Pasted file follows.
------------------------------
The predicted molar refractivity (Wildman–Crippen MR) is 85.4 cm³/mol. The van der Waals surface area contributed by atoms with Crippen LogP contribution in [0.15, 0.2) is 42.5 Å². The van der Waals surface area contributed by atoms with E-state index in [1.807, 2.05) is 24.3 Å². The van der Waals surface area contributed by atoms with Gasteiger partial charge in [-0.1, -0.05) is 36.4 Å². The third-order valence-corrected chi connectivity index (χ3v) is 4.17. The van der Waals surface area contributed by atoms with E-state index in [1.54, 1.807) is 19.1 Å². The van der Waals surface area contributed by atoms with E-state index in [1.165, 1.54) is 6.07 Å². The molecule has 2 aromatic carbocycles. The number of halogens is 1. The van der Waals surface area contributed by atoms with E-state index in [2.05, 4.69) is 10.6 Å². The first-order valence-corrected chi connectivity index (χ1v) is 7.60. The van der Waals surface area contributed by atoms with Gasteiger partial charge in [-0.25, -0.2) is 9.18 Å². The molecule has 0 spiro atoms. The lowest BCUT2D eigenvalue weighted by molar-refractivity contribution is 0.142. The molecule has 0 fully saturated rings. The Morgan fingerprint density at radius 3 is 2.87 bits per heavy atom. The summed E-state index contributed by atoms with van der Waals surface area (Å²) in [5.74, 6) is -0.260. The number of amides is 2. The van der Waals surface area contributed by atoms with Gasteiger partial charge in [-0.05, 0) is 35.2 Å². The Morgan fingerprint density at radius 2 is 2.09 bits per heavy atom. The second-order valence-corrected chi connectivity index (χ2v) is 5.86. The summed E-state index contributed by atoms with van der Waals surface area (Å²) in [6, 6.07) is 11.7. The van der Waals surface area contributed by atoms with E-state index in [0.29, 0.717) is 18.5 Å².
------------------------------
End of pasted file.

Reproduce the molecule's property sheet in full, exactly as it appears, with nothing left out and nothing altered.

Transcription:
The predicted molar refractivity (Wildman–Crippen MR) is 85.4 cm³/mol. The van der Waals surface area contributed by atoms with Crippen LogP contribution in [0.15, 0.2) is 42.5 Å². The van der Waals surface area contributed by atoms with E-state index in [1.807, 2.05) is 24.3 Å². The van der Waals surface area contributed by atoms with Gasteiger partial charge in [-0.1, -0.05) is 36.4 Å². The third-order valence-corrected chi connectivity index (χ3v) is 4.17. The van der Waals surface area contributed by atoms with E-state index in [1.54, 1.807) is 19.1 Å². The van der Waals surface area contributed by atoms with E-state index in [1.165, 1.54) is 6.07 Å². The molecule has 2 aromatic carbocycles. The number of halogens is 1. The van der Waals surface area contributed by atoms with E-state index in [2.05, 4.69) is 10.6 Å². The first-order valence-corrected chi connectivity index (χ1v) is 7.60. The van der Waals surface area contributed by atoms with Gasteiger partial charge in [-0.25, -0.2) is 9.18 Å². The molecule has 0 spiro atoms. The lowest BCUT2D eigenvalue weighted by molar-refractivity contribution is 0.142. The molecule has 0 fully saturated rings. The Morgan fingerprint density at radius 3 is 2.87 bits per heavy atom. The summed E-state index contributed by atoms with van der Waals surface area (Å²) in [5.74, 6) is -0.260. The number of amides is 2. The van der Waals surface area contributed by atoms with Gasteiger partial charge in [-0.05, 0) is 35.2 Å². The Morgan fingerprint density at radius 2 is 2.09 bits per heavy atom. The second-order valence-corrected chi connectivity index (χ2v) is 5.86. The summed E-state index contributed by atoms with van der Waals surface area (Å²) in [6, 6.07) is 11.7. The van der Waals surface area contributed by atoms with E-state index in [0.29, 0.717) is 18.5 Å².